Guthrie City Hall is located at 212 West Oklahoma Avenue, Guthrie, OK 73044; phone: 405‑282‑1947.
The Oklahoma Territory land run of 1889 and subsequent land openings brought tens of thousands of people to carve out their destinies on new ground. At odds with the impression of the horny-handed homesteader, a large number of these entering settlers focused their hopes not on new farmlands but, rather upon attractive potential townsites. The future town was the magnet that repeatedly drew the surprisingly large proportion of the first population, as land claimants registered their preference for property in or near a growing town.
The townsite of Guthrie proved very attractive for thousands of these settlers. On the morning of April 22, 1889, the townsite only consisted of 320 acres as established by federal law, a railroad line and a small depot, and a land office (one of two used in the 1889 land run, the other being located at the townsite of Kingfisher thirty miles west). The only residents of the townsite were a few railroad employees and federal officials. By the end of the day, Guthrie had as many as 12,000 to 20,000 residents, "anywhere from a fifth to a third of the territory's total." In fact, so many people came to Guthrie that the original 320-acre townsite was too small to accommodate the crowd. In response, three neighboring townsites were established so that for a time, Guthrie was composed of four separate towns. Running west to east, these were West Guthrie, Guthrie, East Guthrie, and Capital Hill.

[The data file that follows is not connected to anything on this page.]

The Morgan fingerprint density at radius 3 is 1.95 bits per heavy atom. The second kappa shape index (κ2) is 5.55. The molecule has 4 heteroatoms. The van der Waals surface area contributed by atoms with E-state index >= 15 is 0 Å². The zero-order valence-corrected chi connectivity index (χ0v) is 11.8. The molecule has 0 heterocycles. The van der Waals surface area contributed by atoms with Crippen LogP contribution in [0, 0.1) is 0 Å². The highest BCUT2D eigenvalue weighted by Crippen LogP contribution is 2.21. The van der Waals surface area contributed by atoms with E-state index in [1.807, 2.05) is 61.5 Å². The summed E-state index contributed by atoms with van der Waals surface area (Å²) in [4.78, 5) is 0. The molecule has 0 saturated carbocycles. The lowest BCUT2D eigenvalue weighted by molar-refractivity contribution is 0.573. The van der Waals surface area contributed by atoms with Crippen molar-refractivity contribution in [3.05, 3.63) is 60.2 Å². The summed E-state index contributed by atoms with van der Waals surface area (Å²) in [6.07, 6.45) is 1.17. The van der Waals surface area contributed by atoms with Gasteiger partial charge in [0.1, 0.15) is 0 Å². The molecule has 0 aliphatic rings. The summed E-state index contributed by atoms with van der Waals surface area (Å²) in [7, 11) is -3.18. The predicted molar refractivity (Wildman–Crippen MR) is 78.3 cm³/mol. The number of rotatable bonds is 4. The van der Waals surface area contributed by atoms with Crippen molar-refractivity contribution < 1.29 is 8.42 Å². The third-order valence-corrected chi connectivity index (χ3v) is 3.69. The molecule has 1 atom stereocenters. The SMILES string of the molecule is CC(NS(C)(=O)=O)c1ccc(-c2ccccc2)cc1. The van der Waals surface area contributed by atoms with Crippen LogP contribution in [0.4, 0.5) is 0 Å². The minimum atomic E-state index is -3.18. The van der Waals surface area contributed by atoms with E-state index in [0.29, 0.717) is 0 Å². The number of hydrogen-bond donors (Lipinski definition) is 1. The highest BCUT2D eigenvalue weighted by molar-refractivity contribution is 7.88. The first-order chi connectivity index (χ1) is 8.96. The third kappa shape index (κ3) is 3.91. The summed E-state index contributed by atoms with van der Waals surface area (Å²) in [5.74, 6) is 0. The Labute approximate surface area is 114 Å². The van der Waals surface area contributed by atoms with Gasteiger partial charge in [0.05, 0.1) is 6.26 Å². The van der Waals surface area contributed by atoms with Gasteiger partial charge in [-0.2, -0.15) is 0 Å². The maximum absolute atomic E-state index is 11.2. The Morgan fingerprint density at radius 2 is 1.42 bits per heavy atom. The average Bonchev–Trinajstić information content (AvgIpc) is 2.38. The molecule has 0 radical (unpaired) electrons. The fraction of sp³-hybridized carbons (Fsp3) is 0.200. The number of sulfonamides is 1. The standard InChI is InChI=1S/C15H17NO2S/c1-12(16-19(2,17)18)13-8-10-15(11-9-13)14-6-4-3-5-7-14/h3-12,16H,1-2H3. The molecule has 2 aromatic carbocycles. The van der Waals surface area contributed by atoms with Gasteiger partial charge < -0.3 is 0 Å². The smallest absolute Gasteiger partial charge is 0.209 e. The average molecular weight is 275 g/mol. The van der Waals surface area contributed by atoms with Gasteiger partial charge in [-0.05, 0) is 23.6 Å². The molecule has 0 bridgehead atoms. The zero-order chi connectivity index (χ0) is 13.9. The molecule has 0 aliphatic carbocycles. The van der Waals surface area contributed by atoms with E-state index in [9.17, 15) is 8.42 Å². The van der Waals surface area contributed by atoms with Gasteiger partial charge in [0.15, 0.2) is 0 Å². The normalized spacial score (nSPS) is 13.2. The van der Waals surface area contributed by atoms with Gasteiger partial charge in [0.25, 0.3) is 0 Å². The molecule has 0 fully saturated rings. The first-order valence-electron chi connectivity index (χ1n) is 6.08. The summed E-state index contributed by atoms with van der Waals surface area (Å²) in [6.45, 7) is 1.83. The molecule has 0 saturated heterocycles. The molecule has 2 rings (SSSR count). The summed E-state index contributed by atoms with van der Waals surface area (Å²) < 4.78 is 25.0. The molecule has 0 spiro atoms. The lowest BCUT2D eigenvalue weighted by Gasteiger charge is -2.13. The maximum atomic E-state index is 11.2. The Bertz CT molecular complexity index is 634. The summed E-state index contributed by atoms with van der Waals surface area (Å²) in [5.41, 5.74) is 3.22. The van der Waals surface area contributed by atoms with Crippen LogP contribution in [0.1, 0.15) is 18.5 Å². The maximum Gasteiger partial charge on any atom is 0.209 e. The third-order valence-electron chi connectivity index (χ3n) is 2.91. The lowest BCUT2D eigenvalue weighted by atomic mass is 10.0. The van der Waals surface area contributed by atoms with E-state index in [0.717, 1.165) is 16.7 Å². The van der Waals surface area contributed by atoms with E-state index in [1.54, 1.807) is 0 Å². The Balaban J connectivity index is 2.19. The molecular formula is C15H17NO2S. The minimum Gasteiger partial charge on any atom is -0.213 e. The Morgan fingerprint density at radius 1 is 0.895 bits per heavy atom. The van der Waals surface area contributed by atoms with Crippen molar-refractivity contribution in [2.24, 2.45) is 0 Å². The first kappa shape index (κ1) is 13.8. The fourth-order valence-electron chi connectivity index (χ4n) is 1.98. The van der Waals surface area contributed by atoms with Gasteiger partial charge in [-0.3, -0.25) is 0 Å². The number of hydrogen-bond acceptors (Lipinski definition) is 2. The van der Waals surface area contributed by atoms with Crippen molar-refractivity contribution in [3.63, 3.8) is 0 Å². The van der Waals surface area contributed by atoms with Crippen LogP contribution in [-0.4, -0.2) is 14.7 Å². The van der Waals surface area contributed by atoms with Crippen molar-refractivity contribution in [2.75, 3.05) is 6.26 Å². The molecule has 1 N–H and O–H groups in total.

Besides the limit on the size of a townsite, two other oversights added to the confusion of the settlement of the territory. No provisions were made for the platting of townsites prior to the run. Surveys could only be conducted after noon on April 22, 1889. This meant that many claimants found their hopes for a lucrative location lost when the actual survey placed their claims in the middle of a street or they found that another party claimed the lot. The actual law that opened the territory to settlement, the Springer Amendment to the Indian Appropriation Act (H.R. 1874), made no provisions for the establishment of any kind of government, be it at the territorial level, township, county or town. The day after the opening, the citizens of Guthrie began the process of forming a local government and soon elected a mayor and created a city council from volunteers. Ordinances were passed in efforts to bring law and order to the townsite. Ordinance 10 created an Arbitration Board whose duty was to settle lot disputes. A volunteer fire department was formed. The three neighboring townsites of West Guthrie, East Guthrie, and Capital Hill were organized with their own officials and ordinances. These remained in place until the four townsites were consolidated on July 29, 1890.
The popular image of the land run towns consisting of rows of tents was not quite true. Although by the end of that first day there were many rows of tents, there were also a few makeshift wood frame buildings. As the weeks and months passed, more of the tents were replaced with wood buildings, some of which consisted of second stories. Within two months a water works system had been established and electric lights were in operation within four months. Guthrie began to take on the form of a real city. As noted in Lloyd C. Lentz's book Guthrie: A History of the Capital City, 1889-1910:
"The official city directory, published in August , listed, among other things: fifty-four real estate dealers, sixteen barbers, sixteen blacksmiths and wagon makers, two cigar manufacturers, seven hardware companies, fifteen hotels, eighty-one lawyers, nineteen druggists, five photographers, thirty-nine physicians, forty restaurants, six banks, five newspapers, one artist and one telegraph office."